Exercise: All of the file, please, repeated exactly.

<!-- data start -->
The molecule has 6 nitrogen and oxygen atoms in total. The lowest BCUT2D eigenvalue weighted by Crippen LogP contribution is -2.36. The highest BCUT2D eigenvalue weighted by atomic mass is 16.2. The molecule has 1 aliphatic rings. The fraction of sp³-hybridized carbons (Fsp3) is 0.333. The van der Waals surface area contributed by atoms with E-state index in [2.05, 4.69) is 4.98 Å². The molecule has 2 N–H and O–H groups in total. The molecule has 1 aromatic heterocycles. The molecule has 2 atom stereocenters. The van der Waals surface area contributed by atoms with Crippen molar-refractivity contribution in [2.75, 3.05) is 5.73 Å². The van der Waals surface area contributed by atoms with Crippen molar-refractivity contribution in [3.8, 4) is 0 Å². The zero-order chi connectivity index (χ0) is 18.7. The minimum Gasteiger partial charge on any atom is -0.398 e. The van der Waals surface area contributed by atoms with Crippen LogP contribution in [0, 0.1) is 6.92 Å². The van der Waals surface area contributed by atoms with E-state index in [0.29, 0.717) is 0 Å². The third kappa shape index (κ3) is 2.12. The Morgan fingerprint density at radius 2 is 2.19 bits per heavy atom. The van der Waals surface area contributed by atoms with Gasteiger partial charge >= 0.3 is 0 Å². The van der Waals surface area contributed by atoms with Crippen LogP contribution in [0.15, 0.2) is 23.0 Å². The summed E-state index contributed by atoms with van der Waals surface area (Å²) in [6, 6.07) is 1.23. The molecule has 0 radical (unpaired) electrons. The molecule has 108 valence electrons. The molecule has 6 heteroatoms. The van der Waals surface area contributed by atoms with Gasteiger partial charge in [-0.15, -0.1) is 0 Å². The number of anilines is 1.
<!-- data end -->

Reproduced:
The molecule has 6 nitrogen and oxygen atoms in total. The lowest BCUT2D eigenvalue weighted by Crippen LogP contribution is -2.36. The highest BCUT2D eigenvalue weighted by atomic mass is 16.2. The molecule has 1 aliphatic rings. The fraction of sp³-hybridized carbons (Fsp3) is 0.333. The van der Waals surface area contributed by atoms with E-state index in [2.05, 4.69) is 4.98 Å². The molecule has 2 N–H and O–H groups in total. The molecule has 1 aromatic heterocycles. The molecule has 2 atom stereocenters. The van der Waals surface area contributed by atoms with Crippen molar-refractivity contribution in [2.75, 3.05) is 5.73 Å². The van der Waals surface area contributed by atoms with Crippen molar-refractivity contribution in [3.8, 4) is 0 Å². The zero-order chi connectivity index (χ0) is 18.7. The minimum Gasteiger partial charge on any atom is -0.398 e. The van der Waals surface area contributed by atoms with Crippen LogP contribution in [0, 0.1) is 6.92 Å². The van der Waals surface area contributed by atoms with E-state index in [0.29, 0.717) is 0 Å². The third kappa shape index (κ3) is 2.12. The Morgan fingerprint density at radius 2 is 2.19 bits per heavy atom. The van der Waals surface area contributed by atoms with Gasteiger partial charge >= 0.3 is 0 Å². The van der Waals surface area contributed by atoms with Crippen LogP contribution in [0.15, 0.2) is 23.0 Å². The summed E-state index contributed by atoms with van der Waals surface area (Å²) in [6, 6.07) is 1.23. The molecule has 0 radical (unpaired) electrons. The molecule has 108 valence electrons. The molecule has 6 heteroatoms. The van der Waals surface area contributed by atoms with Gasteiger partial charge in [-0.15, -0.1) is 0 Å². The number of anilines is 1.